X-Message-Number: 6077
From:  (Brian Wowk)
Newsgroups: sci.cryonics

Subject: Re: Review of Sheskin's _Cryonics_:A sociology of Death and Bereavement
Part I
Date: 16 Apr 96 02:18:10 GMT
Message-ID: <>
References: <4kn7kc$>

In <4kn7kc$> Randy Smith <> writes:

>The book explores the world of cryonics from the viewpoint of a 
>sociological scientist and focuses on people involved with the 
>(pseudonymous?) Eastern Cryonics Society. 

	This would be the old Cryonics Society of New York (CSNY),
circa 1970 or thereabouts.

> Refreshingly, Sheskin rejects the psychological assertion that people 
>who hold unusual beliefs [yeah, that's us] do so because of personal 
>inadequacies which cannot be satisfied through conventional channels. 

	I think she rejects the assertion too quickly.  Many 
iconoclasts are motivated by the desire for attention that they
would never get were it not for their iconoclasm, although perhaps
the incidence of this is lower in cryonics than other radical pursuits. 

>According to Sheskin, because of the amount of cooperation from relatives 
>needed, cryonicists with extensive preparations are just as likely, or 
>sometimes even less likely, to actually be suspended, as those who have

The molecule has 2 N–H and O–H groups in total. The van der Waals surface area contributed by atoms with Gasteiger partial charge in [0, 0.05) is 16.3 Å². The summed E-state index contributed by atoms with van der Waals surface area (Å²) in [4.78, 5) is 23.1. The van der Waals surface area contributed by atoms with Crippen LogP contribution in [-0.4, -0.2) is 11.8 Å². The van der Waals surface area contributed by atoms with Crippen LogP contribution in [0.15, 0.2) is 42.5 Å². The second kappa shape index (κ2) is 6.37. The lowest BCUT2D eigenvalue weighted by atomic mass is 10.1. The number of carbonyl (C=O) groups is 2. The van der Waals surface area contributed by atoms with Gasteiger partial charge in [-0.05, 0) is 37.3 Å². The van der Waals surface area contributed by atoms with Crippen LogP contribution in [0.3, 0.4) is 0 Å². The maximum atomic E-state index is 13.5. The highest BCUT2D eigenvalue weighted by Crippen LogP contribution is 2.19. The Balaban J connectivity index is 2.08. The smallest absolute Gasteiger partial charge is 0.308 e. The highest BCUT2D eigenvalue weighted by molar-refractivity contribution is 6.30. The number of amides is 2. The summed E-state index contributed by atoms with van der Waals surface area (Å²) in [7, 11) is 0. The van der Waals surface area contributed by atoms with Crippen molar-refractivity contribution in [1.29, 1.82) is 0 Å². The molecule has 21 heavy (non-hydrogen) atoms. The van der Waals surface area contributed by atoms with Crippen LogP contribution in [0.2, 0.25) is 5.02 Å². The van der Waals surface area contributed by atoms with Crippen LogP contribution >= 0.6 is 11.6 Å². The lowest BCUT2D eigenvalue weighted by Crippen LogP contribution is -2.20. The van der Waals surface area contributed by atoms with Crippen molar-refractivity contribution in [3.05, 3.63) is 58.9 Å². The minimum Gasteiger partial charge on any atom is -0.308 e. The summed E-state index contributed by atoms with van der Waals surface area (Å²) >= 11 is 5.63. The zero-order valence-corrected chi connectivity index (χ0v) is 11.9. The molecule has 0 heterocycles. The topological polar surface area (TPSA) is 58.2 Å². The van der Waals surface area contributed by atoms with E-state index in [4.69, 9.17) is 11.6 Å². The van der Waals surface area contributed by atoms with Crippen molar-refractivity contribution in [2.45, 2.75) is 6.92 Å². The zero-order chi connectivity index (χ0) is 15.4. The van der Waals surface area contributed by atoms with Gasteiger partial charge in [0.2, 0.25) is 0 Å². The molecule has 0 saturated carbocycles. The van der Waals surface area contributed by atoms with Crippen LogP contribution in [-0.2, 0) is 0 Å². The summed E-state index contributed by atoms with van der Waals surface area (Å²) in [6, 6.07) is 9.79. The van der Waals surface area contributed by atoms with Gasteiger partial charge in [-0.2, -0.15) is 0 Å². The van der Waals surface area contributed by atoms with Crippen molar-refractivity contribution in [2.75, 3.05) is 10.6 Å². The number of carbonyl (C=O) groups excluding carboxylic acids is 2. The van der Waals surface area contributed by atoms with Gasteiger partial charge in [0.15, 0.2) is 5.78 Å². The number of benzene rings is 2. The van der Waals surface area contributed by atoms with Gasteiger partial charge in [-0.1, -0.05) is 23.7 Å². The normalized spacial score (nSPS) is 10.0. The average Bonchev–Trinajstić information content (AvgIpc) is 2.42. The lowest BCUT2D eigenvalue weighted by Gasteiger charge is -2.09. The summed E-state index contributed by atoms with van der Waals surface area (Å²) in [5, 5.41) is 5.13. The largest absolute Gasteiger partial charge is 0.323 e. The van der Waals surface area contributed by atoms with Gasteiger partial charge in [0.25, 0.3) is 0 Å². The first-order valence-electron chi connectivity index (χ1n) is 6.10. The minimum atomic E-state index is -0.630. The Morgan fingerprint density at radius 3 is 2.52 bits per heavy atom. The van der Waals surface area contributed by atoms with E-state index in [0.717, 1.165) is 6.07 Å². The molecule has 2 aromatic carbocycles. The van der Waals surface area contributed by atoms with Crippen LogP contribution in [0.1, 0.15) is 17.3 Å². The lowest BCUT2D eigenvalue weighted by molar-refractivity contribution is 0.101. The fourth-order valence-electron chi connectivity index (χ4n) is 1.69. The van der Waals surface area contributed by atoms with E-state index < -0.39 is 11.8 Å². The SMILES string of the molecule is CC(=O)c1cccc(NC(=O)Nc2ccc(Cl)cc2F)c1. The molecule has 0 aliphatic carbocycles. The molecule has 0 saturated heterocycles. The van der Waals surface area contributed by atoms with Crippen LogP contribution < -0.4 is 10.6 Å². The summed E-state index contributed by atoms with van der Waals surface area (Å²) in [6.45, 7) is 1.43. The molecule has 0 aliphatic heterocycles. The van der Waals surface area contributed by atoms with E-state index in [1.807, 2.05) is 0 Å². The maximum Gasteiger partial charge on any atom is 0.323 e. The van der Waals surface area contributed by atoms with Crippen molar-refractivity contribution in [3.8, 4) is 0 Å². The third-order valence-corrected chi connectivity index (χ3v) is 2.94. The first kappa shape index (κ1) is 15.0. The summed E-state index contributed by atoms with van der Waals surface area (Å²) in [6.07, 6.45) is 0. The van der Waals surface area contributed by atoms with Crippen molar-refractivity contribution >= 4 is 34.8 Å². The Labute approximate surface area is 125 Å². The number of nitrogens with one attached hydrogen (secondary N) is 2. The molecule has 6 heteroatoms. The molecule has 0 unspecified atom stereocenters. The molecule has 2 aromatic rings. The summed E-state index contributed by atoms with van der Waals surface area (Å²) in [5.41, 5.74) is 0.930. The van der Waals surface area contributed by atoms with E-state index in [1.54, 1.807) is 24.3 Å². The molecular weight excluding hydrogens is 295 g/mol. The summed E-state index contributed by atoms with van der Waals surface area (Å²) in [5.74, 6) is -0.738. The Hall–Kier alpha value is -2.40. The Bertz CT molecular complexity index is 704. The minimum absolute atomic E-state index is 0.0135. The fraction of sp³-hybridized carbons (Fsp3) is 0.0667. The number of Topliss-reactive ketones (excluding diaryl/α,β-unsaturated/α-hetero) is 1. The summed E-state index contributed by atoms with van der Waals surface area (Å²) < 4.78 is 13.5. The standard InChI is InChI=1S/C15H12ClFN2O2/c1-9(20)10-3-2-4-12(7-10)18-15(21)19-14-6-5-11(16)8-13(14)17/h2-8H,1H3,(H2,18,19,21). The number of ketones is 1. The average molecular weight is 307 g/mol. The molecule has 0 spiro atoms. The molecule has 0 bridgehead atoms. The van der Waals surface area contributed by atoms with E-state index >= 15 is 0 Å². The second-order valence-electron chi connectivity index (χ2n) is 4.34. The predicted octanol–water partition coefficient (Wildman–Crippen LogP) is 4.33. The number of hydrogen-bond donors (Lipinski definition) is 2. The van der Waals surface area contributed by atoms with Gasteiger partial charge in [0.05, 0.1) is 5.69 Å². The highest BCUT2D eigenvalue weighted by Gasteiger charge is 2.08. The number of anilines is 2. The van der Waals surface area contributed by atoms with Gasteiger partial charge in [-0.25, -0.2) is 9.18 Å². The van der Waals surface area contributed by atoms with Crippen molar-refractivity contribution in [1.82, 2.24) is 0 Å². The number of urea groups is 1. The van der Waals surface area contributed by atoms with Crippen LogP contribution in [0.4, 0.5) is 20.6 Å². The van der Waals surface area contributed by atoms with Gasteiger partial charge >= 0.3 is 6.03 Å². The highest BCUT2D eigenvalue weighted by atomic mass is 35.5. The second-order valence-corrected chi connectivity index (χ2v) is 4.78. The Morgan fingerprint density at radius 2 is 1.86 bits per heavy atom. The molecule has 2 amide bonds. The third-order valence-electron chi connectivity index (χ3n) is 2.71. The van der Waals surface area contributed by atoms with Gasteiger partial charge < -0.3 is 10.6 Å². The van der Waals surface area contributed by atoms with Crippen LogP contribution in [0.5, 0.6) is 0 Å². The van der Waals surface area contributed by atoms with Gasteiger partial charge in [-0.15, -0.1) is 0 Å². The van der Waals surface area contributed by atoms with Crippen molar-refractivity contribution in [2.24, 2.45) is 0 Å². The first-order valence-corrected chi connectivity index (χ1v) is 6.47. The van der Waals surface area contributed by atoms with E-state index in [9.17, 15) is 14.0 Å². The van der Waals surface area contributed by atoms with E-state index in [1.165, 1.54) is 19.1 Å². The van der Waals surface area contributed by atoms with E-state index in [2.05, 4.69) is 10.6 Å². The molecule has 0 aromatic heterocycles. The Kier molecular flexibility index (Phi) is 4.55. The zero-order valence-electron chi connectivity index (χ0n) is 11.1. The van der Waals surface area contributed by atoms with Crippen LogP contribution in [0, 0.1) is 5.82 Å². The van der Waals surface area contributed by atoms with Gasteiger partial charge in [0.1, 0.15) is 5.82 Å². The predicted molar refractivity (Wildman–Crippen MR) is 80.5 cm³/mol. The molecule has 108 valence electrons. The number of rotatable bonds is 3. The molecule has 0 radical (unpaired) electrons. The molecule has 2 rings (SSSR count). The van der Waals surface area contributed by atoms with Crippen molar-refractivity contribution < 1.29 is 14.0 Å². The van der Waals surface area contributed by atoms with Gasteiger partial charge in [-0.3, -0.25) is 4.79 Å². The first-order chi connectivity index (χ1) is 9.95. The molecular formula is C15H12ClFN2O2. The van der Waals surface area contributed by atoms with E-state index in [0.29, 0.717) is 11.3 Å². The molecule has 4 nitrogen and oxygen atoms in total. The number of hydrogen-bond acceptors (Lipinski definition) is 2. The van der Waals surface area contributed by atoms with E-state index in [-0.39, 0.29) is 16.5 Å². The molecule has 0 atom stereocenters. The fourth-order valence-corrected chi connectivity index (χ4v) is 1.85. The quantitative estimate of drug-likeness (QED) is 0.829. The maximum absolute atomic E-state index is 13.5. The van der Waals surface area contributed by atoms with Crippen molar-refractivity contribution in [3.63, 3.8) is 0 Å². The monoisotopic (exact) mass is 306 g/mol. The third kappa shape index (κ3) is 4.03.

>made no arrangements whatsoever to secure cooperation from relatives. 
>[Surely this is no longer the case?]

	The importance of structuring cryonics so it does not depend
on the continued interest of relatives was without question the most
important lesson learned from the bad experiences in the early days
of cryonics.  It is why cryonics is so expensive today, and why all
the money is required up front (i.e. via life insurance soon after

> -- If someone came up with an idea, someone else wanted to disagree with 
>it or modify it...The people who argued the most did the least

	Some things in cryonics never change.

>Members began to descibe their leaders as " a little wild-eyed", 
>"weird,", or "acting like circus clowns."

	Haven't quite got to that point yet!

>Her most telling point [and the probable reason cryonics is still around, 
>IMO] is that cryos were able to separate the failure of their orgs from 
>the core idea of cryonics, which they still viewed as a pure  and viable 
>concept. She addresses this idea further in later chapters.

	Absolutely right.  The organizational situation in cryonics
(especially the people that comprise organizations) is very fluid.
Ten years ago (when cryonics was sharply polarized into the
Trans Time/ACS vs. Alcor camps) NOBODY would have believed that
in 1996 Trans Time and Alcor would cooperate in research, and
Mike Darwin would be divorced from Alcor and working for ACS!
Yet that's what happened, and cryonics is now bigger than ever. 
>One further note: I hope that this does not open any old wounds or 
>anything like that, but as they say, "those who do not understand the 
>past are doomed to repeat it".

	Again, absolutely right.

 Brian Wowk          CryoCare Foundation               1-800-TOP-CARE
 President           Human Cryopreservation Services   

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